Tuesday, November 23, 2010

We're not in Kansas anymore...

Because we are home!

So Go Dog and I followed the yellow brick road and what did we find? Well. I got some COURAGE and the Dog found what she had inside all along: the ability to GO!

This was a very eye-opening weekend for me. Lesson filled and very good for the whole Project. And I don't think I've ever enjoyed running The Dog so much in a show, but not necessarily because we qualified or had some amounts of glory or anything like that. 

I have been struggling for awhile now to let go and stop playing it safe when showing. I admit it-GUILTY! I heart clean runs (Especially now that I pay my own entry fees!) and titles and enjoy those milestones, and since joining Masters I have fallen into the trap of running conservatively in order to accomplish those things.  But running that way is not nearly as fun to me or the Dog, nor is it fair to her- I know that besides the fact that I have been like a body-snatched alien handler it shows that I wasn't trusting her or being confident in her skills. And MY lack of confidence was showing in HER times and attitude, causing all sorts of frustration. The trialing break we've had has been wonderful and helped me realize that this was happening- she runs really well in practice! Enthusiasm AND attention abound. So I went into the weekend resolved- handle like we practice- not like the body-snatching show handling alien. Be daring. Go for it. After all, that is the ESSENCE of Project Go Dog!!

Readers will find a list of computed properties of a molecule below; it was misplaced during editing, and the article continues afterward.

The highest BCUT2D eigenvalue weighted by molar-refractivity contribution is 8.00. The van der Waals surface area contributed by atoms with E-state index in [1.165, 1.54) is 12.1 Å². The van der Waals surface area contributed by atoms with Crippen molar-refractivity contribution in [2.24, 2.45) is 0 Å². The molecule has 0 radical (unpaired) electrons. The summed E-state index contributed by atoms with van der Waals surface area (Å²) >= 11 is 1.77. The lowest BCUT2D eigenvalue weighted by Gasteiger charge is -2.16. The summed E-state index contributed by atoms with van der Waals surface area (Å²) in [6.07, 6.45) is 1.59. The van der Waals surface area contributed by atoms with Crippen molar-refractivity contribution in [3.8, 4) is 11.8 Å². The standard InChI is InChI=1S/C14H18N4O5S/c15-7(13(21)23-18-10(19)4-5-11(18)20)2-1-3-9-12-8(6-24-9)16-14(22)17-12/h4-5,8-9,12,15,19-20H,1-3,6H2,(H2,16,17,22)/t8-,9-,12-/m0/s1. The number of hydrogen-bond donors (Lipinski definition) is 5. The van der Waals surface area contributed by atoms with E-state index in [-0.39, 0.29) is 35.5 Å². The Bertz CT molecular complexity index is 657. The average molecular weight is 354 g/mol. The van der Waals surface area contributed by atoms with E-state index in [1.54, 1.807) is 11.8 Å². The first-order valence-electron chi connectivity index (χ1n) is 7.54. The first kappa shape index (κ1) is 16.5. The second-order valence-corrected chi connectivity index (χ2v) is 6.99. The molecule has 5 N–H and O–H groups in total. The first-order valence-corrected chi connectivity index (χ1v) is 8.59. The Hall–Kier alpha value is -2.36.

We started on Friday- Team Tournament Day. Up first- Team Gamblers. I planned my usual 9 obstacle opening and a close.  Lesson One: it turns out, when one runs a dog how they are accustomed to running in training, they do really well. They also run a lot faster than you are used to them running in a show. We sort of ran out of stuff to do. Oops! 
Team Snooker
Next run- Team Snooker. Most everyone did some combination of 1-5-1-5-1-6-1-7 for the opening. Looks pretty straightforward (key word: looks)- however this ran in some very unexpected lines for most dogs, resulting in spin outs all over the place. It proved to be the 'herd thinner' for the team classes. The Dog had a marvelous run though- smooth and fast, with one spin in front of a red (MY fault!), but otherwise not a paw out of line, for second place. 
Team Standard